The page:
Sharing Food Drink Or Utensils
Speaking of mouths: Everything I just mentioned when explaining why kissing is not an HIV-transmission risk also applies to eating and drinking. That includes every type of normal food- or drink-sharing scenario you can think of, including splitting a plate of nachos, drinking from the same water bottle, and using the same fork when sharing a piece of cake.
The only documented cases of HIV transmission through food are extremely specific: They involve food that a person with HIV pre-chewed and then fed to an infant.
Needless to say, this is an extraordinarily rare eventonly a few cases have ever been recordedand they most likely involved blood entering the food due to the adult having poor oral hygiene.
So unless youre making like a mama bird and its chick, you can enjoy a meal or a drink with a person whos living with HIV and have zero concern that youre putting yourself at risk.
Is There Any Hiv Risk From A Nude Body
If all you had was a massage, with no penetrative intercourse or other high-risk activity, there is absolutely no reason to be concerned about HIV.
Generally, massages involve little or no contact with infectious body fluids. You might come into contact with another person’s semen or vaginal fluids, but you’re unlikely have any contact with blood. It’s worth remembering that saliva, tears, and urine don’t have infectious quantities of HIV.
And it is not enough to simply come into contact with an infected fluid to become infected. Healthy, unbroken skin does not allow HIV to get into the body it is an excellent barrier to HIV infection. HIV can enter only through an open cut or sore, or through contact with the mucous membranes in the anus and rectum, the vagina, the genitals, the mouth, and the eyes.
So if the massage involved penetrative sex without a condom, an infectious body fluid might have contact with mucus membranes in the genital area. But if it was just massage, there’s no way for an infectious body fluid to enter the bloodstream.
Risk Of Bloodborne Infection
The need to protect healthcare workers from bloodborne exposures resulted in the publication of the Bloodborne Pathogens Standard by the Occupational Safety and Health Administration in 1991. The Standard requires employers whose employees have exposure to blood to provide safe work practices, education, and barriers to exposure. The Standard was later amended to add requirements for the safe use of sharps devices.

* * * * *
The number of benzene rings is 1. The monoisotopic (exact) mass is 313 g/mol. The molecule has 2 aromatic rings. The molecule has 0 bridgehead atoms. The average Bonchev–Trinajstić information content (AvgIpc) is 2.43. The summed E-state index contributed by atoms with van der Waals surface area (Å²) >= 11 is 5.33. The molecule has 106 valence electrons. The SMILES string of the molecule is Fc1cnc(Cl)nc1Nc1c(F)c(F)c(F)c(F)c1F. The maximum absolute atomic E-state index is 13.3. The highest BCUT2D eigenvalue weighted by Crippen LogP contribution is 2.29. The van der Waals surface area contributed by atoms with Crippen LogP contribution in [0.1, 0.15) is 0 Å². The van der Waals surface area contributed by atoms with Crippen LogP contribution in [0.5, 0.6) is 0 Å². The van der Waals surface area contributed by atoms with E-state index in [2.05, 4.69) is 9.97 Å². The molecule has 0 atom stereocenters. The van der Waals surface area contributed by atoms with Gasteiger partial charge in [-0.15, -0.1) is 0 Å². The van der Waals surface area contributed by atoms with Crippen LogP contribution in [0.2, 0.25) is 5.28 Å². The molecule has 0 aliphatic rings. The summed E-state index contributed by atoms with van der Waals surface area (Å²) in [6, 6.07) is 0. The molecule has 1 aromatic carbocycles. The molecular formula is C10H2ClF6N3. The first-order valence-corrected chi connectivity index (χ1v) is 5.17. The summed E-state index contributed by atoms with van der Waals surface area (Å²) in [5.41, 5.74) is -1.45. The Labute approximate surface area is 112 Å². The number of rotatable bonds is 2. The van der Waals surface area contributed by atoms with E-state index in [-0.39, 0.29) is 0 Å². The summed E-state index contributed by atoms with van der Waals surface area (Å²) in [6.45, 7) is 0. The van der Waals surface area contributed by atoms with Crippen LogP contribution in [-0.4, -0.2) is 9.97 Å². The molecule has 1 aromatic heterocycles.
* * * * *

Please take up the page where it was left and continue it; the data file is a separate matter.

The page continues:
Part of the OSHA Bloodborne Pathogens Standard is the requirement that every healthcare worker who may have contact with body fluids on the job must receive specific annual education. This education includes:
- Instruction in the basics of infection control and prevention
- Bloodborne pathogens training
- Instruction in modes of transmission, needlestick precautions, and contact precautions
An occupational exposure to a bloodborne pathogen is defined as a percutaneous injury or contact of mucous membrane or non-intact skin with blood, tissue, or OPIM.
According to the CDC, the risk of infection varies case by case. Factors influencing the risk of infection include: whether the exposure was from a hollow-bore needle or other sharp instrument to non-intact skin or mucus membrane the amount of blood that was involved, and the amount of virus present in the sources blood.
Risk of HIV Transmission
Risk of Hepatitis B and C Transmission
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How Does Hiv Affect The Body